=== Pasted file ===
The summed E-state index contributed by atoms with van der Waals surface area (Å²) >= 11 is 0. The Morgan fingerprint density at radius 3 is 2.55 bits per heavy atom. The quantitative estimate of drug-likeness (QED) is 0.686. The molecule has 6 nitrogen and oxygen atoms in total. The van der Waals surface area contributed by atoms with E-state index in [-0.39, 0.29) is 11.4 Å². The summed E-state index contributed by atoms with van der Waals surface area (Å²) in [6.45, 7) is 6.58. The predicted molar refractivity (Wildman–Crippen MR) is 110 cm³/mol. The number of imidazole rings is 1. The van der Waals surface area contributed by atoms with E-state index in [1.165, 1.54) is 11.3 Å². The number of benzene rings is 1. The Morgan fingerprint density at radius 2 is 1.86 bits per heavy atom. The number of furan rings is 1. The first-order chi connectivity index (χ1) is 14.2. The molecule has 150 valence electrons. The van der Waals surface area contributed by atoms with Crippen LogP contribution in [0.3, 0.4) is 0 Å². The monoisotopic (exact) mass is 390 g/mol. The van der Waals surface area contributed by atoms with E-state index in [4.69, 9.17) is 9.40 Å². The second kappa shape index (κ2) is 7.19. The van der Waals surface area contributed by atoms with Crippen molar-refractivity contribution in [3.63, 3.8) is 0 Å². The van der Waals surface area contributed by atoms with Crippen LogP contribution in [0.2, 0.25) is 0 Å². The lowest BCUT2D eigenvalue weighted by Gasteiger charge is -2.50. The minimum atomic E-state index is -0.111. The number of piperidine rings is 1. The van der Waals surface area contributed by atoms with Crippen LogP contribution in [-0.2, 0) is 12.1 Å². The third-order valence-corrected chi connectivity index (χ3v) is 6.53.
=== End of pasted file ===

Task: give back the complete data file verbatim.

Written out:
The summed E-state index contributed by atoms with van der Waals surface area (Å²) >= 11 is 0. The Morgan fingerprint density at radius 3 is 2.55 bits per heavy atom. The quantitative estimate of drug-likeness (QED) is 0.686. The molecule has 6 nitrogen and oxygen atoms in total. The van der Waals surface area contributed by atoms with E-state index in [-0.39, 0.29) is 11.4 Å². The summed E-state index contributed by atoms with van der Waals surface area (Å²) in [6.45, 7) is 6.58. The predicted molar refractivity (Wildman–Crippen MR) is 110 cm³/mol. The number of imidazole rings is 1. The van der Waals surface area contributed by atoms with E-state index in [1.165, 1.54) is 11.3 Å². The number of benzene rings is 1. The Morgan fingerprint density at radius 2 is 1.86 bits per heavy atom. The number of furan rings is 1. The first-order chi connectivity index (χ1) is 14.2. The molecule has 150 valence electrons. The van der Waals surface area contributed by atoms with Crippen LogP contribution in [0.3, 0.4) is 0 Å². The monoisotopic (exact) mass is 390 g/mol. The van der Waals surface area contributed by atoms with E-state index in [4.69, 9.17) is 9.40 Å². The second kappa shape index (κ2) is 7.19. The van der Waals surface area contributed by atoms with Crippen molar-refractivity contribution in [3.63, 3.8) is 0 Å². The van der Waals surface area contributed by atoms with Crippen LogP contribution in [0.2, 0.25) is 0 Å². The lowest BCUT2D eigenvalue weighted by Gasteiger charge is -2.50. The minimum atomic E-state index is -0.111. The number of piperidine rings is 1. The van der Waals surface area contributed by atoms with Crippen LogP contribution in [-0.2, 0) is 12.1 Å². The third-order valence-corrected chi connectivity index (χ3v) is 6.53.